The way I wrote it above is exactly how the phrase was originally uttered: “Structure! Content be damned.” And what follows is the way it came to be. In October 1981, Army captains Tom McNear and Rob Cowart joined what was then the US Army’s “Grill Flame” program. In a few short months they were being trained in CRV—controlled remote viewing (at the time called “coordinate remote viewing”)—by its developers Ingo Swann and Hal Puthoff. Swann performed the majority of the training.
Chronic objections to controlled remote viewing are that it seems to be “overly rigid” or that “it is too complicated.” This is due to what Ingo Swann called the “structure” of the CRV process. Some people think that all there is to CRV “structure” is the format one is supposed to follow when performing a session. But that is an incomplete understanding of “structure.” The format as it appears on the page is merely the observable expression of the structure, and reflects the inner process the viewer goes through. I admit—to an outsider CRV structure comes across as rigid and complex. But there are reasons why the structure is the way it is, and those reasons are actually beneficial to the process. How it is beneficial takes some explaining, so I won’t get into that for now.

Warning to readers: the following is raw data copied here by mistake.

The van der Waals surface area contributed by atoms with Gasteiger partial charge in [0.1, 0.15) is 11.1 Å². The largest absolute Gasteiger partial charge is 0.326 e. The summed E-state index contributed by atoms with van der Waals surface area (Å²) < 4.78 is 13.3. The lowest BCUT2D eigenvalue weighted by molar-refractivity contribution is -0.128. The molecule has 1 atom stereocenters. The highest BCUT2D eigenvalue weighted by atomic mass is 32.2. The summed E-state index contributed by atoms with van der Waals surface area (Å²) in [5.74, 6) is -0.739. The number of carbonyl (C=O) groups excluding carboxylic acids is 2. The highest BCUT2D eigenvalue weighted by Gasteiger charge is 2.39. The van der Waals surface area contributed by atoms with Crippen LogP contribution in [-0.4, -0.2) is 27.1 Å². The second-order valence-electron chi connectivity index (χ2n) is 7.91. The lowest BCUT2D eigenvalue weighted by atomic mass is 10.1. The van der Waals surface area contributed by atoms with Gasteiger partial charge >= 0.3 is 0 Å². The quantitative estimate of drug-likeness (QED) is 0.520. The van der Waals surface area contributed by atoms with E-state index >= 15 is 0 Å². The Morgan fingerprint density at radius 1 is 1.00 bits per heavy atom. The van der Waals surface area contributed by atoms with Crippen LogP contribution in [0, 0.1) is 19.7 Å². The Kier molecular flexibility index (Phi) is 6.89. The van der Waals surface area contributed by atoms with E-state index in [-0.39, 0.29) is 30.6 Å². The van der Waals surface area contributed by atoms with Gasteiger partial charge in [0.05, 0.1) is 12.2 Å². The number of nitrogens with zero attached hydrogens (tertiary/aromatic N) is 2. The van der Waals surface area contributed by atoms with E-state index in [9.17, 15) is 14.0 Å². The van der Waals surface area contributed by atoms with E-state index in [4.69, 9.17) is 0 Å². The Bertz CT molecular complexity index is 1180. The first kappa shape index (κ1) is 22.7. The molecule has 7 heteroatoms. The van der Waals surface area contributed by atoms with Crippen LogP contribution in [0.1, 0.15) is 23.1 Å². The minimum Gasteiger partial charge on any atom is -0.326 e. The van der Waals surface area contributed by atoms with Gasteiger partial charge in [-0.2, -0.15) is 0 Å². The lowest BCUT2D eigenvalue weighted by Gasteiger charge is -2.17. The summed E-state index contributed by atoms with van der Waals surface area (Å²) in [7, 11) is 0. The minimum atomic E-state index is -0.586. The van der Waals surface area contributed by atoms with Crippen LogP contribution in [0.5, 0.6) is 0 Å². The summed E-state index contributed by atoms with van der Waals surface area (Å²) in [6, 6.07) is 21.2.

In class, Ingo emphasized that remote viewers should focus on “structure,” rather than “content.”